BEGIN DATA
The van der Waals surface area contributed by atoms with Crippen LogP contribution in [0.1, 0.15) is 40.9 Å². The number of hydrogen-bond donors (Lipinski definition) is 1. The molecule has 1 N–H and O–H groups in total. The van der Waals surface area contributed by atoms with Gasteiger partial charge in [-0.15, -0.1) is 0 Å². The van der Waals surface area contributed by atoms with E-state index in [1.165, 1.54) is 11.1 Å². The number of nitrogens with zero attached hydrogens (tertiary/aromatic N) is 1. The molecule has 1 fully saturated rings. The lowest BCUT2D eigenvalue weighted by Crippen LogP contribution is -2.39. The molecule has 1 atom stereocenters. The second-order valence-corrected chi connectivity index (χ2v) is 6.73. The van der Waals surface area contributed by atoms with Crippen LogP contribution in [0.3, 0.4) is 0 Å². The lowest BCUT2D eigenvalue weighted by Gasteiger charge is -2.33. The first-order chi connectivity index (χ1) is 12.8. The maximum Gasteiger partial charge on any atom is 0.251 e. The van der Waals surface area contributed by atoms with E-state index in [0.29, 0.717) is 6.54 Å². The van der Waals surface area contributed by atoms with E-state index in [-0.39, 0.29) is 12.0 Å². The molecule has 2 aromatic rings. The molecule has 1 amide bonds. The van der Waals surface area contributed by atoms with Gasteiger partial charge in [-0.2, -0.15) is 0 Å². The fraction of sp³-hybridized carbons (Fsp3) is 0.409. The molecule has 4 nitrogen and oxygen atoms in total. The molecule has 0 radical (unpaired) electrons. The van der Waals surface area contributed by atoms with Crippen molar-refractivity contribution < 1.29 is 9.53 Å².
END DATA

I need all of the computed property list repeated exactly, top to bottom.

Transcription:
The van der Waals surface area contributed by atoms with Crippen LogP contribution in [0.1, 0.15) is 40.9 Å². The number of hydrogen-bond donors (Lipinski definition) is 1. The molecule has 1 N–H and O–H groups in total. The van der Waals surface area contributed by atoms with Gasteiger partial charge in [-0.15, -0.1) is 0 Å². The van der Waals surface area contributed by atoms with E-state index in [1.165, 1.54) is 11.1 Å². The number of nitrogens with zero attached hydrogens (tertiary/aromatic N) is 1. The molecule has 1 fully saturated rings. The lowest BCUT2D eigenvalue weighted by Crippen LogP contribution is -2.39. The molecule has 1 atom stereocenters. The second-order valence-corrected chi connectivity index (χ2v) is 6.73. The van der Waals surface area contributed by atoms with Crippen LogP contribution in [0.3, 0.4) is 0 Å². The lowest BCUT2D eigenvalue weighted by Gasteiger charge is -2.33. The first-order chi connectivity index (χ1) is 12.8. The maximum Gasteiger partial charge on any atom is 0.251 e. The van der Waals surface area contributed by atoms with E-state index in [0.29, 0.717) is 6.54 Å². The van der Waals surface area contributed by atoms with E-state index in [-0.39, 0.29) is 12.0 Å². The molecule has 2 aromatic rings. The molecule has 1 amide bonds. The van der Waals surface area contributed by atoms with Gasteiger partial charge in [-0.2, -0.15) is 0 Å². The fraction of sp³-hybridized carbons (Fsp3) is 0.409. The molecule has 4 nitrogen and oxygen atoms in total. The molecule has 0 radical (unpaired) electrons. The van der Waals surface area contributed by atoms with Crippen molar-refractivity contribution < 1.29 is 9.53 Å².